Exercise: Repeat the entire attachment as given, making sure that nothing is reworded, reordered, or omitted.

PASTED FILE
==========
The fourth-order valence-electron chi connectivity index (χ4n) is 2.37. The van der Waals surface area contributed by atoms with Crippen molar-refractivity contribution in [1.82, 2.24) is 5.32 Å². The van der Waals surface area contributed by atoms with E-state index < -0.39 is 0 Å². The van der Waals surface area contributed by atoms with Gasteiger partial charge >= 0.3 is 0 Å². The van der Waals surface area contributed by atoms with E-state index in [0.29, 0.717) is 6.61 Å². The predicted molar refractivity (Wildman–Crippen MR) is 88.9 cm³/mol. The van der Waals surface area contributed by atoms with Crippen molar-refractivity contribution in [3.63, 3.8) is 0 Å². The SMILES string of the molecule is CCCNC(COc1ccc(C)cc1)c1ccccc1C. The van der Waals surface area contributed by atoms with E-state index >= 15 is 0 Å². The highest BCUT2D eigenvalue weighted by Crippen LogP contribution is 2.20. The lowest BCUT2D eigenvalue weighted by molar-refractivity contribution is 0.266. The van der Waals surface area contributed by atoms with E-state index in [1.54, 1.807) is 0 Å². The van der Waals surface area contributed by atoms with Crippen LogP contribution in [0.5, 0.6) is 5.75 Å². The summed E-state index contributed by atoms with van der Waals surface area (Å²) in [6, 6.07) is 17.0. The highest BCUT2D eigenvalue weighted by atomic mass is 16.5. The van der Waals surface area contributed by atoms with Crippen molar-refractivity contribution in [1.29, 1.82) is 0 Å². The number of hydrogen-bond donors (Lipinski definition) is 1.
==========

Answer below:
The fourth-order valence-electron chi connectivity index (χ4n) is 2.37. The van der Waals surface area contributed by atoms with Crippen molar-refractivity contribution in [1.82, 2.24) is 5.32 Å². The van der Waals surface area contributed by atoms with E-state index < -0.39 is 0 Å². The van der Waals surface area contributed by atoms with Gasteiger partial charge >= 0.3 is 0 Å². The van der Waals surface area contributed by atoms with E-state index in [0.29, 0.717) is 6.61 Å². The predicted molar refractivity (Wildman–Crippen MR) is 88.9 cm³/mol. The van der Waals surface area contributed by atoms with Crippen molar-refractivity contribution in [3.63, 3.8) is 0 Å². The SMILES string of the molecule is CCCNC(COc1ccc(C)cc1)c1ccccc1C. The van der Waals surface area contributed by atoms with E-state index >= 15 is 0 Å². The highest BCUT2D eigenvalue weighted by Crippen LogP contribution is 2.20. The lowest BCUT2D eigenvalue weighted by molar-refractivity contribution is 0.266. The van der Waals surface area contributed by atoms with E-state index in [1.54, 1.807) is 0 Å². The van der Waals surface area contributed by atoms with Crippen LogP contribution in [0.5, 0.6) is 5.75 Å². The summed E-state index contributed by atoms with van der Waals surface area (Å²) in [6, 6.07) is 17.0. The highest BCUT2D eigenvalue weighted by atomic mass is 16.5. The van der Waals surface area contributed by atoms with Crippen molar-refractivity contribution in [1.29, 1.82) is 0 Å². The number of hydrogen-bond donors (Lipinski definition) is 1.